governs is

Illi admirantes remorum in verbere perstant,
Velaque deducunt, geminaque ope currere tentant:
Impediunt hederae remos, nexuque recurvo.
Serpunt et gravidis distringunt vela corymbis.

665
Ipse, racemiferis frontem circumdatus uvis,
Pampineis agitat velatam frondibus hastam;
Quem circa tigres simulacraque inania lyncum
Pictarumque jacent fera corpora pantherarum.
Exsiluere viri; sive hoc insania fecit,

670 Sive timor; primusque Medon nigrescere pinnis Corpore depresso, et spinae curvamina flecti Incipit. Huic Lycabas 'In quae miracula' dixit Verteris ?' et lati rictus et panda loquenti Naris erat, squamamque cutis durata trahebat. 675 At Libys, obstantes dum vult obvertere remos, In spatium resilire manus breve vidit, et illas Jam non esse manus, jam pinnas posse vocari. Alter, ad intortos cupiens dare brachia funes, Brachia non habuit, iruncoque repandus in undas 680 Corpore desiluit; falcata novissima cauda est, Qualia dimidiae sinuantur cornua lunae. Undique dant saltus, multaque adspergine rorant, Emerguntque iterum redeuntque sub aequora rursus, Inque chori ludunt speciem lascivaque jactant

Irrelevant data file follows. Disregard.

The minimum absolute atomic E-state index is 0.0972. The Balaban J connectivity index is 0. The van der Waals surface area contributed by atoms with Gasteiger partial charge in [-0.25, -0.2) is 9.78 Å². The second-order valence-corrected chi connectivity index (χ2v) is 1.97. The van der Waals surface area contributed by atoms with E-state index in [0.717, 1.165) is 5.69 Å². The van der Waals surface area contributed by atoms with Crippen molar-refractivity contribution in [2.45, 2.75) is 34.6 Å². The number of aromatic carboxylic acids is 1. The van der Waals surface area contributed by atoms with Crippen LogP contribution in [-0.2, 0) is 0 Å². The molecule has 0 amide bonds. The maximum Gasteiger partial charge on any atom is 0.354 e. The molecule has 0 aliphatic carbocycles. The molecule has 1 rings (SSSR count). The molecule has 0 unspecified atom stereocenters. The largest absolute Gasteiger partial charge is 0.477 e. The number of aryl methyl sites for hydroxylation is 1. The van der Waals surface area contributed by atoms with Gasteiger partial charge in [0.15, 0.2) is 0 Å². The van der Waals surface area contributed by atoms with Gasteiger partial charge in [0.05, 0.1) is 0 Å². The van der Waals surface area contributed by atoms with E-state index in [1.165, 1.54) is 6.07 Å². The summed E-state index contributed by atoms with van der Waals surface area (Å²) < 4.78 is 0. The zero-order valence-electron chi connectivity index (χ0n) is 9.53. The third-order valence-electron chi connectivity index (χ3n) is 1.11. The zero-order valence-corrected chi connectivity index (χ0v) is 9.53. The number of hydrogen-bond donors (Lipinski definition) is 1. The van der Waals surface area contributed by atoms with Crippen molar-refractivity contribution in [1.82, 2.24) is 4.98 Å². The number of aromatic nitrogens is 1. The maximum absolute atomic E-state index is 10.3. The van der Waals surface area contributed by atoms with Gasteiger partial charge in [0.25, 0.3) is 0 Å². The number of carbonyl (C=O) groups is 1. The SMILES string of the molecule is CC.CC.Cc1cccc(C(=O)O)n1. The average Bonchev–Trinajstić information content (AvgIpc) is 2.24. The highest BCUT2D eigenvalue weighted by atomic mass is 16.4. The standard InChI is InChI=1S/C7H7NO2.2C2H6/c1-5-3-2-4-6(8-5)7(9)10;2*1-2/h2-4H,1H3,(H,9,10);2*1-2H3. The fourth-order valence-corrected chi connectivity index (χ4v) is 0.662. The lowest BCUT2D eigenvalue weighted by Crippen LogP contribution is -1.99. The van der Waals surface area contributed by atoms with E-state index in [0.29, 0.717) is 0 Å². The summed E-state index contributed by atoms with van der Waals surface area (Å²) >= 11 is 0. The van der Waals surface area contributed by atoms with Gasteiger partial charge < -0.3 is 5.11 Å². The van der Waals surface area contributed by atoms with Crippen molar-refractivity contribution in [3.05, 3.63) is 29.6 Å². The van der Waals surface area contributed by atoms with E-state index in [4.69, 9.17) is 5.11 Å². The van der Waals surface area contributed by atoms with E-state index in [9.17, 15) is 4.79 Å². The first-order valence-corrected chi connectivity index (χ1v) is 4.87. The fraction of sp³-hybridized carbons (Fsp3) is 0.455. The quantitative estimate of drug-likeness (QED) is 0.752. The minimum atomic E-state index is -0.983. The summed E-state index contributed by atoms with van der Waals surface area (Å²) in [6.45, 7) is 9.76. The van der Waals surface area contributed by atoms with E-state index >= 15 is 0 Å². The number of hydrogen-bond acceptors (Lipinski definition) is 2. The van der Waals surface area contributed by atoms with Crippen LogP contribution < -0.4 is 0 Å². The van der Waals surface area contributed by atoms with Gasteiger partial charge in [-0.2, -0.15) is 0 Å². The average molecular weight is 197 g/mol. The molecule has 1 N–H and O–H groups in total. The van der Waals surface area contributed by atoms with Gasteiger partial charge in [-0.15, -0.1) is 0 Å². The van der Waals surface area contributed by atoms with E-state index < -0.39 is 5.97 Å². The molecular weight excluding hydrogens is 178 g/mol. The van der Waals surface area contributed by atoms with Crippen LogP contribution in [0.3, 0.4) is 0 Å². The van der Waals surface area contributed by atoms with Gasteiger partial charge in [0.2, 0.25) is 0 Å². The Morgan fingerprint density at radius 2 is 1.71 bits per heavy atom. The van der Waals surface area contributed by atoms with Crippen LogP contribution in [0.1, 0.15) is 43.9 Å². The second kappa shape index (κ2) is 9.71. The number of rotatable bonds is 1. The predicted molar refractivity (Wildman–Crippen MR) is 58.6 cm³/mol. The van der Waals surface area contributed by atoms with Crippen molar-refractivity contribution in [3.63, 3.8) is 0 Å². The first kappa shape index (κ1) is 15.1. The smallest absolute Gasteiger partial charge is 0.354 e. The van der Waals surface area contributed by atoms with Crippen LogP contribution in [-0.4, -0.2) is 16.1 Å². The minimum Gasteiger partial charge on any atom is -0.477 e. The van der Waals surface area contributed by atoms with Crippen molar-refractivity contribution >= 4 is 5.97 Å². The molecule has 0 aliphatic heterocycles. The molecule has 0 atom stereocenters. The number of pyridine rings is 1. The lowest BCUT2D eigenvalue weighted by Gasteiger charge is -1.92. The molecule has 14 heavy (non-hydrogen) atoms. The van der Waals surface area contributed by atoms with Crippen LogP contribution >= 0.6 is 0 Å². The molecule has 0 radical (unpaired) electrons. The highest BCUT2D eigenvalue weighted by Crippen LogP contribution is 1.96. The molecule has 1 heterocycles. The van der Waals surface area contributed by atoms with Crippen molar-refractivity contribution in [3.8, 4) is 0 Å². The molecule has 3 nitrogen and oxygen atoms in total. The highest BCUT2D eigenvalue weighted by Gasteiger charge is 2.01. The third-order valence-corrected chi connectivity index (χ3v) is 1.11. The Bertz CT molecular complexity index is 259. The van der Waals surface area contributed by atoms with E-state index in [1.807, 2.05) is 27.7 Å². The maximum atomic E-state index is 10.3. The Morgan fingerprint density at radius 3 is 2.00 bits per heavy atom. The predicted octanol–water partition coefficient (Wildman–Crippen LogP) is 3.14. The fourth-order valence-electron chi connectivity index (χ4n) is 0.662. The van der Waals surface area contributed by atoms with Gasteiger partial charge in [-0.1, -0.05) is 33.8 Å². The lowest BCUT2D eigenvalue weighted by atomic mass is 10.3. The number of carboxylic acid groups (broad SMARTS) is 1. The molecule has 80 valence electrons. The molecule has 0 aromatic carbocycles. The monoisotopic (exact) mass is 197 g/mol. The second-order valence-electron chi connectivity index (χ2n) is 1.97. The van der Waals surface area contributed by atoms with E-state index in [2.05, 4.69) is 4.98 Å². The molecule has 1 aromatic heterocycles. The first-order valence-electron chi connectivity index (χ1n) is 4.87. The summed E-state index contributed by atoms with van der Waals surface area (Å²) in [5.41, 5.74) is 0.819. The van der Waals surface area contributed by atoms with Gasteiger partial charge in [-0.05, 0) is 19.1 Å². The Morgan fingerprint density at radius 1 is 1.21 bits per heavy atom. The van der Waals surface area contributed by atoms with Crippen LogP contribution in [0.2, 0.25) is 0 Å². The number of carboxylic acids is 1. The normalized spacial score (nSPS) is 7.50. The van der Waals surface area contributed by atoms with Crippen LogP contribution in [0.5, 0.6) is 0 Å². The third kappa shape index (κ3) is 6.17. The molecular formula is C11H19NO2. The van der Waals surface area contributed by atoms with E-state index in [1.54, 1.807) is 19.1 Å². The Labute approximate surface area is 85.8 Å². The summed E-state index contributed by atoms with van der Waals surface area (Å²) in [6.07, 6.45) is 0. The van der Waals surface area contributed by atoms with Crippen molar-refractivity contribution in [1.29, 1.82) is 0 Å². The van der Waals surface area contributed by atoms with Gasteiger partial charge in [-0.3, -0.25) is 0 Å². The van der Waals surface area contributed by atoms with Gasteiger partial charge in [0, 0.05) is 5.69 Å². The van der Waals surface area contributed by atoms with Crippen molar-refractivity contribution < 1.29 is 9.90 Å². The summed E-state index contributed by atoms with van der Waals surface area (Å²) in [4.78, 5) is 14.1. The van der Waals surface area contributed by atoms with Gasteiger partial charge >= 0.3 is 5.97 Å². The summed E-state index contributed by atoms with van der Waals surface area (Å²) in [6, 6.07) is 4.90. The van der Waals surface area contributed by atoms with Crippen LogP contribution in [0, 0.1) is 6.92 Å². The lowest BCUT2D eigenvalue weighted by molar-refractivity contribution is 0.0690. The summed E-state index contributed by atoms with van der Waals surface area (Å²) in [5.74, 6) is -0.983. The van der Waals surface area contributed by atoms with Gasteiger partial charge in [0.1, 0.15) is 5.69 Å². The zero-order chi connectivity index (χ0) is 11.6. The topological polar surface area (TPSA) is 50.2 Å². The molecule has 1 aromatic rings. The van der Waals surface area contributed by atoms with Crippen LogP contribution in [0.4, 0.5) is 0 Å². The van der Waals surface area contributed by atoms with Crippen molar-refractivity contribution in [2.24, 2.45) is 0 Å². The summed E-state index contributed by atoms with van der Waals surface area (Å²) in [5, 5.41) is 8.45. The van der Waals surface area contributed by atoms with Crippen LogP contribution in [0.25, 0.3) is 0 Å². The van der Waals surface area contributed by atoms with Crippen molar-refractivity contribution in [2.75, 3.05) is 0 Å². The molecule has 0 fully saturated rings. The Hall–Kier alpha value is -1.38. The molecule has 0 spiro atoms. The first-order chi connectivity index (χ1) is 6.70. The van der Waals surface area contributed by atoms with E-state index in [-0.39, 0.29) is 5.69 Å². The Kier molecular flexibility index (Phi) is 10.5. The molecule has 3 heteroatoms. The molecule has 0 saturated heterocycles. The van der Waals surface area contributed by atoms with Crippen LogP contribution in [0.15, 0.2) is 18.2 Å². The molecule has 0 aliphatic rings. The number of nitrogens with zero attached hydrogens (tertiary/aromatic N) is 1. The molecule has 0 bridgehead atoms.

685 Corpora, et acceptum patulis mare naribus efflant.

De modo viginti—tot enim ratis illa ferebat-very common in oaths.-662. Verbere, the singular is very rare.—663. Velaque deducunt, sc. de antennis. The sails which were spread, v. 640, must be supposed to have been again furled in the interim, v. 657. Geminaque ope--namely, with oars and sails.—664. Impediunt, cingunt, amplectuntur. The ivy impedes the motion of the oars by winding round them.--665. Distringunt, a rare word: pull tight. It indicates the weight of the ivy berries. =-666. Racemiferis-uvis. Racemus has here the somewhat unusual meaning of berry, as Metam. iii. 484: aut ut variis solet uva racemis Ducere purpureum, nondum matura, colorem. Trist. iv. 6, 9: Tempus ut extentis tumeat facit uva racemis. -667. Pampineis-velatam frondibus hastam. Description of the Thyrsus. — 668. Simulacra inania refers to the other wild beasts as much as to the lynces. It is only phantoms that appear to the sailors, but phantoms of those animals which are always in the train of Bacchus.—669. Pictarum, spotted.---670. Insania, furor a Baccho concitus, a kind of intoxication.-671. Nigrescere pinnisIncipit; that is, nigras pinnas accipere incipit.—672. Spinae curvamina flecti, curvam spinam accipere.—673. Miracula, as sometimes monstra, for mira species. — 676. Obstantes remos, the hindering oars; because they are entwined with ivy, they even obstruct the motion of the ship: — 680. Truncoque repandus Corpore, crooke in his maimed body; that is, with crooked and maimed body. 681. Novissima cauda, extrema pars caudae. Falcata sinuantu